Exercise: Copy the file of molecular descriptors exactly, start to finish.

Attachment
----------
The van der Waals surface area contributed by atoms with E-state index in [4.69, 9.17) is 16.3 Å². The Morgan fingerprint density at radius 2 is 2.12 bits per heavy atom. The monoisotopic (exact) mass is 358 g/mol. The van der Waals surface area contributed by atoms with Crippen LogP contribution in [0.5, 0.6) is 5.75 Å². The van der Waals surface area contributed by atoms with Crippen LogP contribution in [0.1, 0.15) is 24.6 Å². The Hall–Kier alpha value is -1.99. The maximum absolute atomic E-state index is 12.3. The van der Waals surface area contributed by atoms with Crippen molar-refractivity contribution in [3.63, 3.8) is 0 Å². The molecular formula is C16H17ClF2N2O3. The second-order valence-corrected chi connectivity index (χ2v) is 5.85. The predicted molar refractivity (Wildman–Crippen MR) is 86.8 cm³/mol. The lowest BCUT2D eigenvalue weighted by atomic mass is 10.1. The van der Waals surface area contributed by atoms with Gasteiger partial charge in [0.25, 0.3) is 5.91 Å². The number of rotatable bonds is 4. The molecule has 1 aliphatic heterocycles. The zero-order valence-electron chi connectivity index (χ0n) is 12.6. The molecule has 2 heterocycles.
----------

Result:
The van der Waals surface area contributed by atoms with E-state index in [4.69, 9.17) is 16.3 Å². The Morgan fingerprint density at radius 2 is 2.12 bits per heavy atom. The monoisotopic (exact) mass is 358 g/mol. The van der Waals surface area contributed by atoms with Crippen LogP contribution in [0.5, 0.6) is 5.75 Å². The van der Waals surface area contributed by atoms with Crippen LogP contribution in [0.1, 0.15) is 24.6 Å². The Hall–Kier alpha value is -1.99. The maximum absolute atomic E-state index is 12.3. The van der Waals surface area contributed by atoms with Crippen molar-refractivity contribution in [3.63, 3.8) is 0 Å². The molecular formula is C16H17ClF2N2O3. The second-order valence-corrected chi connectivity index (χ2v) is 5.85. The predicted molar refractivity (Wildman–Crippen MR) is 86.8 cm³/mol. The lowest BCUT2D eigenvalue weighted by atomic mass is 10.1. The van der Waals surface area contributed by atoms with Gasteiger partial charge in [0.25, 0.3) is 5.91 Å². The number of rotatable bonds is 4. The molecule has 1 aliphatic heterocycles. The zero-order valence-electron chi connectivity index (χ0n) is 12.6. The molecule has 2 heterocycles.